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Wideband and launch control question.
Posted: Wed Jul 19, 2006 9:13 pm
First of all, I finally got my s300 working after two ecu's. When i have my launch control set, and i'm using it, my wideband which is not yet hooked up through the hondata, will read very lean while launch control is being used. I don't understand if that is because the hondata cuts fuel, if so, isn't that bad if ur at full throttle, wouldn't that cause the egt's to climb dangerously, I don't want to mess anything else up. Also I want to hook up my innovative lm-1 wideband through the system. I have heard of people hooking it up to the eld, which is very vague to me. Do they leave the factory o2 hooked up, or does it get disconnected. Also do u feed a narrow band signal to the hondata, or do u feed a lambda signal to the wideband. Either way any help would be appreciated, I want to make sure I do this right. Thanks everyone. :)
Posted: Thu Jul 20, 2006 9:37 am
Revlimits can be either fuel only cut or fuel and ignition. This is up to you. When you hit a revlimit it will go very lean, since no fuel is being injected.
Posted: Thu Jul 20, 2006 9:44 am
At the rev limit a fuel cut rev limit will stop injecting fuel. There will be a tiny, tiny bit of fuel from wall deposits, but the combustion range of petrol is very narrow - only about 9:1 AF to 30:1 AF, and you're now looking at least 500:1 AF, so there is nowhere near enough fuel to support combustion. The lambda sensor actually senses oxygen, and will see almost atmospheric oxygen, so will read lean. This is normal and not a problem.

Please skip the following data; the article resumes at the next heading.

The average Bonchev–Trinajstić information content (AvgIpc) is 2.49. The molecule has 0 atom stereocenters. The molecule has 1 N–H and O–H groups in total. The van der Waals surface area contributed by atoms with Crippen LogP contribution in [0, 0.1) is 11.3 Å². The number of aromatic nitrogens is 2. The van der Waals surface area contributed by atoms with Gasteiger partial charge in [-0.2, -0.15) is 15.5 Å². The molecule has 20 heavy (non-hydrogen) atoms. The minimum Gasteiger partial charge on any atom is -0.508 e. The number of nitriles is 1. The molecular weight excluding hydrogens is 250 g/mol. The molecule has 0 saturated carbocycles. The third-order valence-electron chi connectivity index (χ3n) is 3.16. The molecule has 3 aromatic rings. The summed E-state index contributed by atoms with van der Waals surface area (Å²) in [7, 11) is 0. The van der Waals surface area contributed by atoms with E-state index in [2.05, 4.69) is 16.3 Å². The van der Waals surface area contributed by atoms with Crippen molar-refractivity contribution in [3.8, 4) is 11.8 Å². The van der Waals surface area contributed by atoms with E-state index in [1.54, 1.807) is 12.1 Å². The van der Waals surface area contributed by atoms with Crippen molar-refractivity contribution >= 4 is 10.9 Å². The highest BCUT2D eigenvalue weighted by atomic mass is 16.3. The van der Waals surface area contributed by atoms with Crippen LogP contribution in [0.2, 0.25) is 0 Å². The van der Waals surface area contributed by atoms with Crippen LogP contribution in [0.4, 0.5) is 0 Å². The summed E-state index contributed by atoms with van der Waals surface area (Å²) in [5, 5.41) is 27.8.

If you use an ignition fuel cut only, the unburnt fuel will both wash the oil off the cylinder wall and also burn through the cat or turbo (if you have one). Both these things are very bad. Therefore only use a fuel cut rev limit or a fuel and ignition rev limit - not ignition only.
Posted: Mon Aug 21, 2006 10:29 pm
I understand what you mean by the lambda meter will read lean and will actually read a percentage of oxygen. But is it bad to lets say hold it at the launch control rev limit for about a minute. I think it would be bad, because it is leaning out without fuel. This leaning out would cause cylinder temps to climb, and in turn could cause the pistons to expand and score the walls. Could this happen with a fuel cut rev limit, or is it not that dramatic to cause any damage, thats my question
Re: another question
Posted: Mon Aug 21, 2006 11:45 pm
gSIr wrote: I think it would be bad, because it is leaning out without fuel. This leaning out would cause cylinder temps to climb, and in turn could cause the pistons to expand and score the walls. Could this happen with a fuel cut rev limit, or is it not that dramatic to cause any damage, thats my question
There is no combustion, so there is no heat added. In fact, there should be some cooling due to air being pumped through the cylinder. If you had a lean mixture that still supported combustion, then you would have high cylinder temps. So rev-cut should not cause problems.
However, from a balance and shock point of view it always seems to me that rev-cut is a rather violent situation for an engine to endure for an extended time. Anybody have any comment on this?
Posted: Tue Aug 22, 2006 9:36 am
The loading and unloading of the crank, rods, pistons and wrist pins is really hard on bearings and these parts. Why would you want to hold an engine on a revlimit for a minute?
Posted: Tue Aug 22, 2006 8:45 pm
Well not a minute but for an extended period of time, for launching and things of that sorts. Thanks for the info